How Murdoch’s News International hung Times editor James Harding out to dry
YESTERDAY the Editor of The Times, James Harding, told the Leveson Inquiry into media standards that he had apologised to a blogger named Richard Horton. Before the Times made his name known, Horton was the anonymous author of the NightJack blog.
The Times reports:
Mr Harding also revealed today that the then legal manger of The Times, Alistair Brett, had failed to inform him as Editor that he had taken the NightJack case to the High Court to fight an injunction from Mr Horton, who was seeking to remain anonymous.
“As editor of the paper, I am responsible for what it does and what its journalists do. So I want to say at the outset that I sorely regret the intrusion into Richard Horton’s email account by a journalist then in our newsroom. I am sure that Mr Horton and many other people expect better of The Times. So do I. So on behalf of the paper, I apologise.”
The Times adds:
Scotland Yard is investigating claims that the [now former] Times journalist, Patrick Foster, hacked into the e-mail of Lancashire detective Richard Horton in 2009 to unmask him as the author of the NightJack blog… The inquiry has heard that The Times battled in the High Court to name Mr Horton as the author of the NightJack blog after Mr Foster had told his managers that he had attempted to hack into his e-mail. Mr Justice Eady went on to rule in The Times’s a favour…
Mr Horton, aware that he was about to be unmasked, applied to the High Court for an injunction. He claimed initially that his identity had been disclosed to the newspaper “in a breach of confidence”, but Mr Horton’s legal team repeatedly informed Mr Justice Eady of suspicions over how Mr Foster had obtained his information…
On the evening before the hearing Mr Harding was copied in to an e-mail in which Mr Brett informed David Chappell, the then managing editor, that Mr Foster had told him that he had gained access to Mr Horton’s e-mail. “You don’t recall having read that?” Mr Jay asked Mr Harding.
“I don’t,” said Mr Harding. “I don’t think I would have read it. It was the day of the local elections. On June 4 2009 there was an effort under way to oust Gordon Brown.”
“For me personally, the biggest shock was that the Times had taken the case to the High Court. I wasn’t aware of this fact. We probably didn’t drill down properly into what Mr Foster had done. I have to own my responsibility and failure here: we paid it insufficient attention.”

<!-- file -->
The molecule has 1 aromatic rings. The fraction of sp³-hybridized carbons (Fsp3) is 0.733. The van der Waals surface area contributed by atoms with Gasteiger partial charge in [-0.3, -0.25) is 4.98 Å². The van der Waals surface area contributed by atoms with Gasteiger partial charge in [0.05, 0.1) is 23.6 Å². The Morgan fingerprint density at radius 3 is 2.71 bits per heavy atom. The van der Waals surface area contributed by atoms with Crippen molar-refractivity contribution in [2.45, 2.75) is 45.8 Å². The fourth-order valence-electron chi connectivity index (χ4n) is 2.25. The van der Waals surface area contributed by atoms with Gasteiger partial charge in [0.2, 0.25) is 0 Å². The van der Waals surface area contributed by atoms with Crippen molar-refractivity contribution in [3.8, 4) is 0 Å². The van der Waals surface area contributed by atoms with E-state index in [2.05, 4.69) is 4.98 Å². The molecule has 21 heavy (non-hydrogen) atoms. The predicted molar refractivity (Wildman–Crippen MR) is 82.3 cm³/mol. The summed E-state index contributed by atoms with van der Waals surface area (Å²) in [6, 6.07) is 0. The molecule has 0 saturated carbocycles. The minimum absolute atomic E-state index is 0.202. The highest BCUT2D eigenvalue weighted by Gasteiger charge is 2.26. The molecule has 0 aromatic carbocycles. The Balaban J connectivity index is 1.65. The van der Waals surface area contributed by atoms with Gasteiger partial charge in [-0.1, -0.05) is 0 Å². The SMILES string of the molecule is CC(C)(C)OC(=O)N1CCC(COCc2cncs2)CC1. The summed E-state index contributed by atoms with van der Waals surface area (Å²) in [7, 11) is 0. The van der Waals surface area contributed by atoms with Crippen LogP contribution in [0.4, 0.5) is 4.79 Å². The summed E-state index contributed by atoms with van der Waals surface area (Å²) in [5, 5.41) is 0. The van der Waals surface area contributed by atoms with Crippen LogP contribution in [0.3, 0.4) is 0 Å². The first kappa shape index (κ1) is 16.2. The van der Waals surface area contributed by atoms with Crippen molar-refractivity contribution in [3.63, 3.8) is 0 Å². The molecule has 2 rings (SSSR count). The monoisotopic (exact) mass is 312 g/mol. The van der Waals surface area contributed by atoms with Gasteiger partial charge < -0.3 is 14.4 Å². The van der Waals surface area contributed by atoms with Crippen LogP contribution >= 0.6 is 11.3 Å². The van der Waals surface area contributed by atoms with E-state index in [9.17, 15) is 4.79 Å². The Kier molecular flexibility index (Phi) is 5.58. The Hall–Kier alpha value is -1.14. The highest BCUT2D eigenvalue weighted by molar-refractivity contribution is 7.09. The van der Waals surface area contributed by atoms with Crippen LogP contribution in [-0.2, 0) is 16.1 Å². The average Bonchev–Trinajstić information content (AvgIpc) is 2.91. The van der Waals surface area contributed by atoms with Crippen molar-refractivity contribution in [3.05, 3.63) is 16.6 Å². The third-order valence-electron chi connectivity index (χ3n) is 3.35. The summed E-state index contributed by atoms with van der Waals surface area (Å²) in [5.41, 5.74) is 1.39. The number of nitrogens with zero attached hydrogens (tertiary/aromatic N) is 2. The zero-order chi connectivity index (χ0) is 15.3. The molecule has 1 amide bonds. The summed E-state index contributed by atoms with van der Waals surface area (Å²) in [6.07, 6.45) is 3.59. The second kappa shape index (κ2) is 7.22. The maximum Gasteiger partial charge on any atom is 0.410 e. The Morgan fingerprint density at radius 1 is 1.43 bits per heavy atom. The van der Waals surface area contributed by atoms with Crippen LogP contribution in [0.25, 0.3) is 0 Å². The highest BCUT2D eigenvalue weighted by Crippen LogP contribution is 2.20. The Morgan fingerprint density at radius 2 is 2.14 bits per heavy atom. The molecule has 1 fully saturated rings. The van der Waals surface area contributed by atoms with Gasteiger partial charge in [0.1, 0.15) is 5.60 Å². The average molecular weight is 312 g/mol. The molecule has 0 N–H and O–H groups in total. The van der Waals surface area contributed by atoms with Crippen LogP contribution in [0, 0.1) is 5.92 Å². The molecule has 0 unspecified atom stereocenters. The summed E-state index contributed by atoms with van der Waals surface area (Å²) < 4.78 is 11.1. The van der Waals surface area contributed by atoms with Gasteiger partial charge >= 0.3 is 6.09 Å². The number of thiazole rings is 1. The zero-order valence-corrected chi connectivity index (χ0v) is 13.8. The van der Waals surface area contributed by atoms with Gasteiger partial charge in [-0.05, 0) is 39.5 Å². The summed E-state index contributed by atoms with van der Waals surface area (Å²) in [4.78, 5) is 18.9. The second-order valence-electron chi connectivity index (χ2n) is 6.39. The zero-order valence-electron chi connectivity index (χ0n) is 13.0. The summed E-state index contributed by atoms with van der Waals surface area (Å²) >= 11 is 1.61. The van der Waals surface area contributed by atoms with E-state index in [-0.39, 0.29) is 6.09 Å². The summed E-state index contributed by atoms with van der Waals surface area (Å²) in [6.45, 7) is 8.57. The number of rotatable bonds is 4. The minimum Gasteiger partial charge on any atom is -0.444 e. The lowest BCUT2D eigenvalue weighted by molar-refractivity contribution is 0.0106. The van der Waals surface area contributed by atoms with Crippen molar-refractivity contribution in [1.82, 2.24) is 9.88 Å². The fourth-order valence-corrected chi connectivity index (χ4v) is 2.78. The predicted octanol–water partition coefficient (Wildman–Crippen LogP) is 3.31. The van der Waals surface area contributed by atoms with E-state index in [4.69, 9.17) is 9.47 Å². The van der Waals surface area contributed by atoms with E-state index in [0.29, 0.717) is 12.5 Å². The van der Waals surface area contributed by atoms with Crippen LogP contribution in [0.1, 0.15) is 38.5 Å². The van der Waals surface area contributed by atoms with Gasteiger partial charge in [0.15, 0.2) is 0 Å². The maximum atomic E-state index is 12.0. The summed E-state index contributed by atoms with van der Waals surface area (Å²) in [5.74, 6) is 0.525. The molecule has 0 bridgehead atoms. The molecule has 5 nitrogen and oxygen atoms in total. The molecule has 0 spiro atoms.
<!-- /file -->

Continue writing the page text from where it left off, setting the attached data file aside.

Mr Harding added:
“Mr Justice Eady has ruled that this is in the public interest. Will The Times now get a name for bringing vexatious cases in the High Court? The reporting had already led to Mr Horton’s identification by Lancashire Constabulary. We felt that having taken up the court’s time and Mr Justice Eady having found in our favour, we had to respect his judgment. Mr Brett did not believe, and still does not believe, that the court was misled. When I went through them (the e-mail exchanges) I felt that information had not been disclosed to the judge. I felt it was right that I should give him an apology. When you look back at all of this, it’s terrible.”
Lord Justice Leveson said it was “abundantly clear” that if someone had “joined the dots” they would have realised “that this was an offence under the Computer Misuse Act, which does not have a public interest defence.”
Anorak takes a view:
The truly curious thing about British newspaper publishing houses which run foul of the law is the Editor is responsible for absolutely EVERYTHING which appears in the printed page. That includes all advertisements, small ads and full page display advertisements. Every story, picture, crossword and news item is the sole responsibility of Ye Ed.
Others, deputy and assistant editors, department heads and section chiefs are given shared responsibility and the major day to day legal strain of staying the right side of the law stays the bailiwick of the chief sub-editor and his team.
News editors and reporters traditionally carry less legal responsibility until forced into a rethink when an enraged sub-editor or chief-sub has a screaming fit. This generally occurs when a yarn is so out of kilter a rampaging priest with his celibate organ out and oiled for the nearest choir boy would have stopped dead in his tracks and called in a lawyer.
Legal action is the editor’s call. He or she would consult with management and when defending or attacking in a legal suit the editor is the one who must represent the newspaper and call for action.
Not so in the Murdoch empire according to the Leveson’s Inquiry’s latest digging.
Those of us who have been editors and sometimes write here….and there are a lot of them…are spitting feathers at the situation which faced The Thunderer’s editor, James Harding, when he was forced into apologising to a very skilful policeman/private eye and blogger NightJack for something a Times lawyer had done.
The legal team seem to have taken a deliberate course to name the blogger in order to win their point and the case.
Not something any editor worthy of the title would ever have considered.
We’re not talking of Ginger Tabby and Thames bargeman’s daughter, former newsdesk secretary Rebekakaka Brooks nee Wade who did not have a day of conventional newspaper training before being hoisted high to the dizzy clouds whereupon the mighty Rupert sat and manipulated.
This is James Harding a mainly reasonably respected journo who knows his Stuff (with a capital S). Lesser mortals would have resigned and taken key team members with them …if there was somewhere else to go. In point of fact there is not, so what follows is new territory and shows a real falling out at the highest levels in News International.
The yarn will not end here.